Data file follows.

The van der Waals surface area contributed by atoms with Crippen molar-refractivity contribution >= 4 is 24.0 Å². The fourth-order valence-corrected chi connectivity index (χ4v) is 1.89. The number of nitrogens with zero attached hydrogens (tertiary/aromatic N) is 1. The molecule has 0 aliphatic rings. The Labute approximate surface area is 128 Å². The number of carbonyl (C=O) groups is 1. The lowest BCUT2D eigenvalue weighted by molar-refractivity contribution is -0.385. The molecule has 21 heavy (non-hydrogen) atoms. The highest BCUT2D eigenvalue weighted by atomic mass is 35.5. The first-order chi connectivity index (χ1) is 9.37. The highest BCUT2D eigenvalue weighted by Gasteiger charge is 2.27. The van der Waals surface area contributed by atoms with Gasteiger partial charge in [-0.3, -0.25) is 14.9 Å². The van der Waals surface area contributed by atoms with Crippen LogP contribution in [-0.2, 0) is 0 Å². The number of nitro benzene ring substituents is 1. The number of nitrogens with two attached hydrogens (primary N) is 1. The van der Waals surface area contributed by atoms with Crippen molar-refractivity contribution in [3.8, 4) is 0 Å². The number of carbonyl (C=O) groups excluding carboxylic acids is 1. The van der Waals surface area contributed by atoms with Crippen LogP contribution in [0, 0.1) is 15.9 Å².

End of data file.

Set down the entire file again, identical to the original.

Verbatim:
The van der Waals surface area contributed by atoms with Crippen molar-refractivity contribution >= 4 is 24.0 Å². The fourth-order valence-corrected chi connectivity index (χ4v) is 1.89. The number of nitrogens with zero attached hydrogens (tertiary/aromatic N) is 1. The molecule has 0 aliphatic rings. The Labute approximate surface area is 128 Å². The number of carbonyl (C=O) groups is 1. The lowest BCUT2D eigenvalue weighted by molar-refractivity contribution is -0.385. The molecule has 21 heavy (non-hydrogen) atoms. The highest BCUT2D eigenvalue weighted by atomic mass is 35.5. The first-order chi connectivity index (χ1) is 9.37. The highest BCUT2D eigenvalue weighted by Gasteiger charge is 2.27. The van der Waals surface area contributed by atoms with Gasteiger partial charge in [-0.3, -0.25) is 14.9 Å². The van der Waals surface area contributed by atoms with Crippen LogP contribution in [-0.2, 0) is 0 Å². The number of nitro benzene ring substituents is 1. The number of nitrogens with two attached hydrogens (primary N) is 1. The van der Waals surface area contributed by atoms with Crippen molar-refractivity contribution in [3.8, 4) is 0 Å². The number of carbonyl (C=O) groups excluding carboxylic acids is 1. The van der Waals surface area contributed by atoms with Crippen LogP contribution in [0, 0.1) is 15.9 Å².